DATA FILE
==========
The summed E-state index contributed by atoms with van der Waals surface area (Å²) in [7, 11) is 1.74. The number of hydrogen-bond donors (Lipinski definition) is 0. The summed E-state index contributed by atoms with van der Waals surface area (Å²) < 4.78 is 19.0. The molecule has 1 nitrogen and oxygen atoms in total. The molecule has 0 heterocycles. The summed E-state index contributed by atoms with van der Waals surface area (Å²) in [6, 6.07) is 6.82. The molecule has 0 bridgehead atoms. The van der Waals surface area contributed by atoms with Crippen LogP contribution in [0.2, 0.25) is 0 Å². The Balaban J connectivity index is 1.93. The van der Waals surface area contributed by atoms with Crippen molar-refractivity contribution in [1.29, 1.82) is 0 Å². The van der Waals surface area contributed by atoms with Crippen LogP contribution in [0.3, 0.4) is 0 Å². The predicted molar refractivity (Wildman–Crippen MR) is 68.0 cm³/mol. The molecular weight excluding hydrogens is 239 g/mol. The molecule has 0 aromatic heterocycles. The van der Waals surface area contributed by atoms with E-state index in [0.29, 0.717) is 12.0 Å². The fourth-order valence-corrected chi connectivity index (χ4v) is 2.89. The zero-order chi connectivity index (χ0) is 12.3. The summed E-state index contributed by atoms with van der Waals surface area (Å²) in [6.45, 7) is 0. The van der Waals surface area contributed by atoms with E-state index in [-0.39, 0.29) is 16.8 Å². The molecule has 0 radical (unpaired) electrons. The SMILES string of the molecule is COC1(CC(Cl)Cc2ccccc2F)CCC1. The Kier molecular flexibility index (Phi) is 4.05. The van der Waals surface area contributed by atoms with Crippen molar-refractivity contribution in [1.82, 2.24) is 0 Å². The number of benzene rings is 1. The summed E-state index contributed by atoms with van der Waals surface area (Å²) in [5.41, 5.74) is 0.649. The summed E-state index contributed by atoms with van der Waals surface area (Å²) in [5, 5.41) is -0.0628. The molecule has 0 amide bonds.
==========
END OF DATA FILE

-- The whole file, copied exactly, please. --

The summed E-state index contributed by atoms with van der Waals surface area (Å²) in [7, 11) is 1.74. The number of hydrogen-bond donors (Lipinski definition) is 0. The summed E-state index contributed by atoms with van der Waals surface area (Å²) < 4.78 is 19.0. The molecule has 1 nitrogen and oxygen atoms in total. The molecule has 0 heterocycles. The summed E-state index contributed by atoms with van der Waals surface area (Å²) in [6, 6.07) is 6.82. The molecule has 0 bridgehead atoms. The van der Waals surface area contributed by atoms with Crippen LogP contribution in [0.2, 0.25) is 0 Å². The Balaban J connectivity index is 1.93. The van der Waals surface area contributed by atoms with Crippen molar-refractivity contribution in [1.29, 1.82) is 0 Å². The van der Waals surface area contributed by atoms with Crippen LogP contribution in [0.3, 0.4) is 0 Å². The predicted molar refractivity (Wildman–Crippen MR) is 68.0 cm³/mol. The molecular weight excluding hydrogens is 239 g/mol. The molecule has 0 aromatic heterocycles. The van der Waals surface area contributed by atoms with E-state index in [0.29, 0.717) is 12.0 Å². The fourth-order valence-corrected chi connectivity index (χ4v) is 2.89. The zero-order chi connectivity index (χ0) is 12.3. The summed E-state index contributed by atoms with van der Waals surface area (Å²) in [6.45, 7) is 0. The van der Waals surface area contributed by atoms with E-state index in [-0.39, 0.29) is 16.8 Å². The molecule has 0 radical (unpaired) electrons. The SMILES string of the molecule is COC1(CC(Cl)Cc2ccccc2F)CCC1. The Kier molecular flexibility index (Phi) is 4.05. The van der Waals surface area contributed by atoms with Crippen molar-refractivity contribution in [1.82, 2.24) is 0 Å². The number of benzene rings is 1. The summed E-state index contributed by atoms with van der Waals surface area (Å²) in [5.41, 5.74) is 0.649. The summed E-state index contributed by atoms with van der Waals surface area (Å²) in [5, 5.41) is -0.0628. The molecule has 0 amide bonds.